I’ll never forget the terrified look on that poor little girl’s face as I held her on my blood-soaked lap. I may not have a photograph of that moment, but it will be etched into my memory forever.

 Undoubtedly, those experiences have had an impact on me. However, I’m always cognizant of the fact that I made the choice to be there - I wasn’t trapped in the middle of a bloody conflict like the residents of Mosul, and I could leave and return to safety at any time.

 I also try to remember more the heroism of the medics who risked their lives to save others, the soldiers who made sure I was safe and hydrated, and the families who made me smile and invited me to share their delicious meals every evening. It is true, I believe, that where you see the worst of humanity you very often see the best of humanity. I try to focus on remembering the best.

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Some of your works focus on the beauty of the natural world and the cultural heritage of people around the globe. Please share with us some thoughts about these projects.

As a freelancer, I feel very fortunate that I have the freedom and flexibility to photograph the subjects and stories I’m drawn to. I’ve always been fascinated to learn about different cultures and their customs, driven by an unrelenting curiosity to see and understand the diversity of humanity and our shared world.

 I really love photographing beautiful landscapes, wildlife, and people from diverse backgrounds. As with storytelling, I use the same approach, with patience and intuition being key factors in ensuring I’m ready to capture the split second when a ray of light pierces through the clouds, or a lion looks directly at me, or a person’s expression tells the whole story in a single frame.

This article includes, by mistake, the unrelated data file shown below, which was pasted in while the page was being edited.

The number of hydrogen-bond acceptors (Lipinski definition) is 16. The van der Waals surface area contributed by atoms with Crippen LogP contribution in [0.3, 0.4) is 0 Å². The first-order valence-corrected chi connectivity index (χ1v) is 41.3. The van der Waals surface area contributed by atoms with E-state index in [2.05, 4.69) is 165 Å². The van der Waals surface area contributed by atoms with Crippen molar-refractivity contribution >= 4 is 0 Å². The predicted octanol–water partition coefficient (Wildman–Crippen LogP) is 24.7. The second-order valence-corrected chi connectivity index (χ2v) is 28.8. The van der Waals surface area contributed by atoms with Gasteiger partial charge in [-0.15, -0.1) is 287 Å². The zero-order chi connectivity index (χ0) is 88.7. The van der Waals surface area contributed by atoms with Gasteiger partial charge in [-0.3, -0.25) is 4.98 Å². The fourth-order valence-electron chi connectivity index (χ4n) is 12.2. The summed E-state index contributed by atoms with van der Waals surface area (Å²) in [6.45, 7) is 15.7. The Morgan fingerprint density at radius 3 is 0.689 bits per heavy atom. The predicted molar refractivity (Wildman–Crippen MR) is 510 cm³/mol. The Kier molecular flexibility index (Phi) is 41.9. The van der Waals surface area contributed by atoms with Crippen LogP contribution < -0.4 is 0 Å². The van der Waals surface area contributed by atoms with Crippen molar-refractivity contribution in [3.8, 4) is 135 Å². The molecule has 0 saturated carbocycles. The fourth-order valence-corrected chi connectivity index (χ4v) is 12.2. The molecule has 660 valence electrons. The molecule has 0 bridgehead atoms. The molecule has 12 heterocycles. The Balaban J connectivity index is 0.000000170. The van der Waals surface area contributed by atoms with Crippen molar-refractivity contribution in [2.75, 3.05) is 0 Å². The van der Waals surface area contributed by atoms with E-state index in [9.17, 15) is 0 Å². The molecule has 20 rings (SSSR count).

In contrast to the scenes of conflict and suffering I’ve photographed, I think projects that focus on culture and nature are an important opportunity to document our rapidly changing world, and to illustrate the uniqueness of what could be lost if we fail to preserve and protect our environment for future generations.

 Having a broad scope of photographic subjects helps me keep a healthy balance and gives me a chance to mentally process some of the more challenging subjects and scenes I’ve photographed. It’s a form of catharsis for me to see beauty through the lens, not just tragedy.

How do you plan and execute your shots?

I’m a big fan of making lists.. When I come across a story or issue that resonates with me, my mind immediately starts to envision the kind of images that I think would best illustrate it. I then research the subject beforehand and prepare the logistics of obtaining access and the operational details of going out to get the images and story.

 I often make a preliminary wish list of all the photos I’d like to capture to highlight all the elements of the story, whether it’s an editorial or purely artistic project.

 I don’t stage any of my photos and I use only natural light, so I try to spend as much time as possible on each project. This allows more time to capture photographs, and, more importantly, to get to know the people involved in the story - normally over several cups of tea - and to make them feel comfortable with me, which makes for a more enjoyable experience for everyone and, of course, more natural and authentic images.

Your work has been celebrated by some of the most distinguished publications and organizations in the world, including the New York Times, National Geographic and Amnesty International. How does this recognition motivate you moving forward?

It means the world to me and certainly motivates me to continue doing what I’m doing. I’ll be forever grateful to National Geographic for inspiring me to pursue my passion and a profession that is incredibly rewarding and means so much to me. Having my work featured in the New York Times is really another dream come true, and a great source of continued motivation.